Thursday, 19 November 2009

A quiz for you...

There's something odd about the following extract from a 50,000-plus word novel. Can you say what it is?

If youth, throughout all history, had had a champion to stand up for it; to show a doubting world that a child can think; and, possibly, do it practically; you wouldn’t constantly run across folks today who claim that “a child don’t know anything.”A child’s brain starts functioning at birth; and has, amongst its many infant convolutions, thousands of dormant atoms, into which God has put a mystic possibility for noticing an adult’s act, and figuring out its purport.

Up to about its primary school days a child thinks, naturally, only of play. But many a form of play contains disciplinary factors. “You can’t do this,” or “that puts you out,” shows a child that it must think, practically or fail. Now, if, throughout childhood, a brain has no opposition, it is plain that it will attain a position of “status quo,” as with our ordinary animals. Man knows not why a cow, dog or lion was not born with a brain on a par with ours; why such animals cannot add, subtract, or obtain from books and schooling, that paramount position which Man holds today.

But a human brain is not in that class. Constantly throbbing and pulsating, it rapidly forms opinions; attaining an ability of its own; a fact which is startlingly shown by an occasional child “prodigy” in music or school work. And as, with our dumb animals, a child’s inability convincingly to impart its thoughts to us, should not class it as ignorant.


The complete novel has the same unique 'peculiarity' - and is thus quite a remarkable achievement by Mr. Gadsby, the author, who died at age 66 just as his amazing book was published. He never even saw it as a publised book!

12 comments:

Barry said...

Is that the famous "e-less" novel. Where the author had to bolt down the "e" key on his typewriter to prevent him using it?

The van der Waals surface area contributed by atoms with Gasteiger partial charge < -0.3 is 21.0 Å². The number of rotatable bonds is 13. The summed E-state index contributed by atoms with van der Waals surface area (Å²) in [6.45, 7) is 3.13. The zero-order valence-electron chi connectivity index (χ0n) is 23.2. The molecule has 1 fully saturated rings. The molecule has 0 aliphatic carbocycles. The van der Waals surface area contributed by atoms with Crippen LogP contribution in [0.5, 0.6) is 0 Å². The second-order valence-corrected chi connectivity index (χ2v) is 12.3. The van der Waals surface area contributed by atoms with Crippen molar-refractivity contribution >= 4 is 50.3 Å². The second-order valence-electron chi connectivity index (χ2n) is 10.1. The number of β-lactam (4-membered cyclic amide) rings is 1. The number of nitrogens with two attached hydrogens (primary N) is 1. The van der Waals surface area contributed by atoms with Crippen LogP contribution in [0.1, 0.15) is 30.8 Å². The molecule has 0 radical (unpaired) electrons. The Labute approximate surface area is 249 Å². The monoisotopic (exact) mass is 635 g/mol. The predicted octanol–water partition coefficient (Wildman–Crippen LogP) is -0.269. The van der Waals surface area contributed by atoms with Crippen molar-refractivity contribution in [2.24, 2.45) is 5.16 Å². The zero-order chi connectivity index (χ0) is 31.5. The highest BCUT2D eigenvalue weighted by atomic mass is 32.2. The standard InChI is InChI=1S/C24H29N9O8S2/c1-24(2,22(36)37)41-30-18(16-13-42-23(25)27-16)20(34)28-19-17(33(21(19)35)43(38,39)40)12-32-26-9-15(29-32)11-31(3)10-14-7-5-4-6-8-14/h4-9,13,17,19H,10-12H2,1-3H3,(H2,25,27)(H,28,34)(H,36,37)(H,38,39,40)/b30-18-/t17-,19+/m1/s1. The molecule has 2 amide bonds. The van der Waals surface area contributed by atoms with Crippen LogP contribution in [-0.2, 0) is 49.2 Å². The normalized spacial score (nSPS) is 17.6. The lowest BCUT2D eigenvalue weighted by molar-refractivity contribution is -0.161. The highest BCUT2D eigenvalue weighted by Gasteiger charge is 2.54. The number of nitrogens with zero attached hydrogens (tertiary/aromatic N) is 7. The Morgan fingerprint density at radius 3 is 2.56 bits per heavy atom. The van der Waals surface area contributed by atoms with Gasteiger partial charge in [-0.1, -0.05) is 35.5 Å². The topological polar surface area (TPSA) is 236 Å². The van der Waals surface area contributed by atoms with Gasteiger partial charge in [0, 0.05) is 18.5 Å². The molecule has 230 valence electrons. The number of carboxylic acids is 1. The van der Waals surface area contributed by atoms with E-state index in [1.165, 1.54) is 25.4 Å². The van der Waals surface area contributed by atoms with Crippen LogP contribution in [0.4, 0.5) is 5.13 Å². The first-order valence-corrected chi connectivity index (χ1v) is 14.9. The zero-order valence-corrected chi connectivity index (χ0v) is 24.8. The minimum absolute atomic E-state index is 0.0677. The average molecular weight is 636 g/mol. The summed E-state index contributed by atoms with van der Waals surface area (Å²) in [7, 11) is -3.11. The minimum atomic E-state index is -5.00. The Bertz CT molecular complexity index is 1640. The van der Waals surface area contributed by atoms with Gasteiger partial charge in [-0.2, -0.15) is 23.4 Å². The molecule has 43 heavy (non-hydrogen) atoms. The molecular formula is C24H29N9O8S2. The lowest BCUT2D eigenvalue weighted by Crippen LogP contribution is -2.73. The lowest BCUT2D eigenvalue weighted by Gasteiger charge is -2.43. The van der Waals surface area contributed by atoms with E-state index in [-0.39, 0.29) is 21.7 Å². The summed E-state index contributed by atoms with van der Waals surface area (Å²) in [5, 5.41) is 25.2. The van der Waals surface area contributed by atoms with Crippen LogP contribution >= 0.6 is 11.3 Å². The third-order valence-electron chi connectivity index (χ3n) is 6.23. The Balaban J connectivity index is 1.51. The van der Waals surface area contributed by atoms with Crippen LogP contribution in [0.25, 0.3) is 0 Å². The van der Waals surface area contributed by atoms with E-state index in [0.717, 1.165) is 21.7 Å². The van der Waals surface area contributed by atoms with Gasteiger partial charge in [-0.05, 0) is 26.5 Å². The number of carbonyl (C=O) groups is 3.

willow said...

Yes, I've heard of this, as well. It's a lipogram. I can't imagine how mind boggling it would be to write! Amazing...or crazy!

Shadow said...

no e's in the entire novel (as per barry)??? is that on purpose or accidental? just look how many e's i've already used...

scarlethue said...

How interesting! I bet that took a long time.

Monkey Man said...

To post without using a particular cap, would push for avail of a book of synonyms. Not child's play.

PhilipH said...

Yes, a 'lipogram' - writing without using the letter 'E'. Over 50,000 words in the novel and not an 'e' in sight.

Another author wrote a novel without using a VERB!. How, (and possibly why would one do that?

I think I might try to write something without using ANY words at all. Hieroglyphics anyone?

The Bug said...

And here I was going to complain about "a child don't know...", but I guess he couldn't use doesn't, could he? Fascinating!

the walking man said...

It is a feat but honestly I think of it as a sort of parlor trick. What is the purpose beyond the doing of it. Is the book instructional or informative or just written to not use a vowel?

Land of shimp said...

I would be a tremendous challenge, but I agree with the Walking Man, it is a bit of a parlor trick.

After all, the very first thing that caught my attention was "A child don't know..."

It is an amazing thought, an entire book without the letter E contained in it. Admittedly, I'd be more likely to be astounded by an entire novel that did not use an E, and was still grammatically correct ;-)

PhilipH said...

Yes, Alane and Mark - have to agree that it is just a challenge for Mr. Gadsby which must have been a real toughie. There is yet another author who seems to have objected to the use of a VERB in his novel!

French author Michel Thaler published a 233 page novel 'Le Train de Nulle Part' ('The Nowhere Train') which has no verbs.

No, I for one can't be doing with that! Geddit? Doing ... Oh, never mind, I'll get me coat!

Argent said...

I'd heard of the Gadsby book before. Not sure how much of a rivetin' read it would be. I couldn't write ojne. A book with no verbs? Again, can't imagine that would be a great read either.

Rebecca said...

This was very interesting. I would imagine the whole point was a sort of creative exercise taken to the extreme- to force your mind to work in a different way. I did some excercises similar to this in a creative writing class. My Professor said that they were designed to help writers think outside the box.